Hardwicke Circus are not a band i`ve come across before despite having played over seven hundred gigs, supported both Bob Dylan and Neil Young and made the local ITV news station in Cumbria. They comprise Jonny Foster (lead vocals, guitar), Zack McDade (guitars, vocals), Ben Wilde (bass, vocals), Lewis Bewley-Taylor (keys), Andy Phillips (saxophone) and Tom Foster (drums, vocals). This proud Carlisle based band, named after a roundabout in their hometown were due to play the South By Southwest film, interactive media, and music festival in Austin, Texas but due to the covid restrictions they were unable to attend. The band also had 165 gigs cancelled which would be the death knell in any other group, but they took the opportunity to rent a farmhouse in the Yorkshire Dales and record their debut album `Borderland`.                       The album opens with `Guiding Light` with its driving drum and bass rhythm section leading us in before Johnny`s deep vocals join. The chorus almost has a Simple Minds texture about it. At the midway point there`s an interesting guitar solo accompanied by some organ like keys.  We also have a delightful saxophone solo towards the end with some sax tinges throughout the song. I felt that `No Surrender` was a song made for a live occasion. It really seemed to have it all, catchy guitar chords, delicate saxophone tones and harmonic backing harmonies. It even has a break towards the end allowing the audience to repeat “No Surrender” along with the band.

`Lockdown` had a funkier vibe about it with hand tapped percussion. I wasn`t quite sure about the high pitched vocal harmonies but the brass, guitar riffs and keyboard solo more than made up for them. There seemed to be a message of hope in `Walking On Broken Glass` a quite anthemic tune which appeared to inspire a feeling of positivity. Another track that enjoys some delightful saxophone tones, a brief guitar solo and some tambourine tinges.

`Carry The Torch` begins as a stripped back melancholic number about a lost love but grows from acoustic guitar, tapped drum rim, piano keys, and aching vocals to more of an expansive musical gathering with a poignant saxophone solo and underlying piano traces. We return to a more uplifting tune with `My Sweet Love` which almost seems the opposite of the last number with a sort of stirring declaration of devotion.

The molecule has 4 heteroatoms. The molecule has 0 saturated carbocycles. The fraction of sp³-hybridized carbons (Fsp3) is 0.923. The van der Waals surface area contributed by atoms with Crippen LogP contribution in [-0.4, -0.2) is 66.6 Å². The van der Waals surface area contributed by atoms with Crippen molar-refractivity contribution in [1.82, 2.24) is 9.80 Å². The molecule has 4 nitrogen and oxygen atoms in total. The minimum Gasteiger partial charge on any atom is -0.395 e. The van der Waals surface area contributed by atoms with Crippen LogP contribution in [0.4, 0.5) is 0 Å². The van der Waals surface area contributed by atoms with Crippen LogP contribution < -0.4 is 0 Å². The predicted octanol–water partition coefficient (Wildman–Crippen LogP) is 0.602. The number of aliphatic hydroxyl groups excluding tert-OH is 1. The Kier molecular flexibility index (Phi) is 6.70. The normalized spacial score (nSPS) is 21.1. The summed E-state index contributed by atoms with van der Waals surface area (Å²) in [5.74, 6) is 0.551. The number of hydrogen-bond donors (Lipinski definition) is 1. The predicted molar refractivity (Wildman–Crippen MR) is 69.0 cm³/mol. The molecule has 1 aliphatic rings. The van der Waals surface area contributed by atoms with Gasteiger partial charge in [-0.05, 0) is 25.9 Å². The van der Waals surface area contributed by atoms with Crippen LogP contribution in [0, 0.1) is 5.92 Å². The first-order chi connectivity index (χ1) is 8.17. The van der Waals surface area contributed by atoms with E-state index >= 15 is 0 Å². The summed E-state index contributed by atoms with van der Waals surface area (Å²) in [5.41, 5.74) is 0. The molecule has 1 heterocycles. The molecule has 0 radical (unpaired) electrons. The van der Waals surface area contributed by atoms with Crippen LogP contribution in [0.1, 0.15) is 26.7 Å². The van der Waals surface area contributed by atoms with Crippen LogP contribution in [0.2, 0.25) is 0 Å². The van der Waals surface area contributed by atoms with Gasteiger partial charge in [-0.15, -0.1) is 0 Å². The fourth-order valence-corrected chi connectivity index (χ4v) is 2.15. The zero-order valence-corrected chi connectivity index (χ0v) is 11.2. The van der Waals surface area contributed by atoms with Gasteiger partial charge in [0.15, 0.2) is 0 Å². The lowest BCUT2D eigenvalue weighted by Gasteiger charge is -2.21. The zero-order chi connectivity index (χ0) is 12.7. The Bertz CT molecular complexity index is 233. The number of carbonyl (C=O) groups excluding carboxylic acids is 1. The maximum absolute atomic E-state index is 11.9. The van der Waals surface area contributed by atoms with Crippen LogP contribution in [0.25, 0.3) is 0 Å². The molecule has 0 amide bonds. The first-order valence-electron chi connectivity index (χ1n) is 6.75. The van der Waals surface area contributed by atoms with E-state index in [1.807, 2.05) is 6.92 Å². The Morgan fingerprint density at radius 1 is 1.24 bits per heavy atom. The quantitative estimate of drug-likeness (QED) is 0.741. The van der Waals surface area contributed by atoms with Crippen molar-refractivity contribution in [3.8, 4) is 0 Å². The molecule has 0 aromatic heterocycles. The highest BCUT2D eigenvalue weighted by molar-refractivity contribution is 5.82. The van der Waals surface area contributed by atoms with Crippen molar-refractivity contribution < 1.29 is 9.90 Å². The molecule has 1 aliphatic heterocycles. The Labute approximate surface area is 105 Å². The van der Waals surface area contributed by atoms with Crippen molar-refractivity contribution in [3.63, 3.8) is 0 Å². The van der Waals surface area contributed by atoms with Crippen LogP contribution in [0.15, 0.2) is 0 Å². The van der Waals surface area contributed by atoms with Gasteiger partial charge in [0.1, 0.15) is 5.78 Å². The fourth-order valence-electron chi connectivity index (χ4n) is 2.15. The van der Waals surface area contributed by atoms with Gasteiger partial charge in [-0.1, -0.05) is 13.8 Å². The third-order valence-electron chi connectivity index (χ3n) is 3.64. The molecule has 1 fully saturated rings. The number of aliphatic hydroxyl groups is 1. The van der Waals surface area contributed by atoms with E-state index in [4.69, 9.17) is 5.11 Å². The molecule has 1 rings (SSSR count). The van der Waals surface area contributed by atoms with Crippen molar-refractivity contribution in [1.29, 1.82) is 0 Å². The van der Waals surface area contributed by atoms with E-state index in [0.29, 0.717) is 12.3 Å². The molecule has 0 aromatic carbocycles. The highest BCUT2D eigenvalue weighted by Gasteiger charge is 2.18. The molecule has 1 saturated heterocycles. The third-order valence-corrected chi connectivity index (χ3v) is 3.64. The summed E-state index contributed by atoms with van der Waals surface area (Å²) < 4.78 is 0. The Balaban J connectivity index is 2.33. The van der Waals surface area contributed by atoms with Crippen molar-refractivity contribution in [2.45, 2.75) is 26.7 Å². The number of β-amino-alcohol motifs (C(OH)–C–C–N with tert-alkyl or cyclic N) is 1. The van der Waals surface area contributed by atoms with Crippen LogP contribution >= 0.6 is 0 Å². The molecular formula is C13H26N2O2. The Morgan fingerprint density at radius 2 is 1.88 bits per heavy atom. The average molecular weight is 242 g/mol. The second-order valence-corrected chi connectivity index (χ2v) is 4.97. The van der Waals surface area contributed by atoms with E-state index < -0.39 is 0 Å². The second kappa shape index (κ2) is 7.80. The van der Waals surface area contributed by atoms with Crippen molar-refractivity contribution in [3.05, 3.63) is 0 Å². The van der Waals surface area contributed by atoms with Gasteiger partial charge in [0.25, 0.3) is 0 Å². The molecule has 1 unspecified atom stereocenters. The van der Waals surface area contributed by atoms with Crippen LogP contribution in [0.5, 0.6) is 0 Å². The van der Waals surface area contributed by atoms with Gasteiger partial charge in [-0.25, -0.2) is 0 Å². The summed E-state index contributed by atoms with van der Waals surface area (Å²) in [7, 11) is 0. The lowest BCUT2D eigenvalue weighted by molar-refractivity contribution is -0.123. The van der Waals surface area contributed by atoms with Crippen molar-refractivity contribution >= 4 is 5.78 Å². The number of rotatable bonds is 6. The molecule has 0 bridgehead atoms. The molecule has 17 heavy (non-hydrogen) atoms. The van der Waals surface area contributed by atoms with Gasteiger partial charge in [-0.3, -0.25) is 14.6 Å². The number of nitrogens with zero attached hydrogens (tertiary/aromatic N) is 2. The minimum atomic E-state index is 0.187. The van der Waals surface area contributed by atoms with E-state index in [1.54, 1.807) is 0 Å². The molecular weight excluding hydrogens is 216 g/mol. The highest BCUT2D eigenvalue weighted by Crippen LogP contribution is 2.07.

`Hands Up Don`t Shoot` opens with a riff similar to “Owner Of A Lonely Heart” before branching off into a kind of rock oriented protest song against gun crime and probable racist abuse. I really enjoyed the vocals that had a hint of Cumbrian dialect in the delivery, especially the chorus. There was an almost Springsteen grandiloquence about `Nowhere Left To Run` with keys and saxophone almost vying to be heard. Again it`s another light, breezy, pop, funk rock offering.

`The Ballad Of The Gypsy King` is a quite captivating and rousing tribal folk tribute to two time world heavyweight boxing champion Tyson Fury. We return to a more empowering anthemic rock aria with `Let`s Make New Mistakes` a number that quite races along.

`A Reason To Believe` opened with an early Dexy`s Midnight Runner`s texture and is another quite bombastic composition with all you`d expect and a positive message of hope thrown in for good measure. We end with `The Debatable Land` which is a kind of call to arms musically and has an almost Celtic folky vibe to it. A number that has all it`s roots in the land of their birth.

`The Borderland` is a well thought out, measured, and superbly executed rock album that seems to have its origins in Eighties pop rock with hints of bands like Simple Minds, Deacon Blue, and Big Country. The amount of hard work and time spent on the road has ensured that these guys are no slouches musically. A band that will go down a storm at any festival that would be smart enough to book them.

Rating 8.5 /10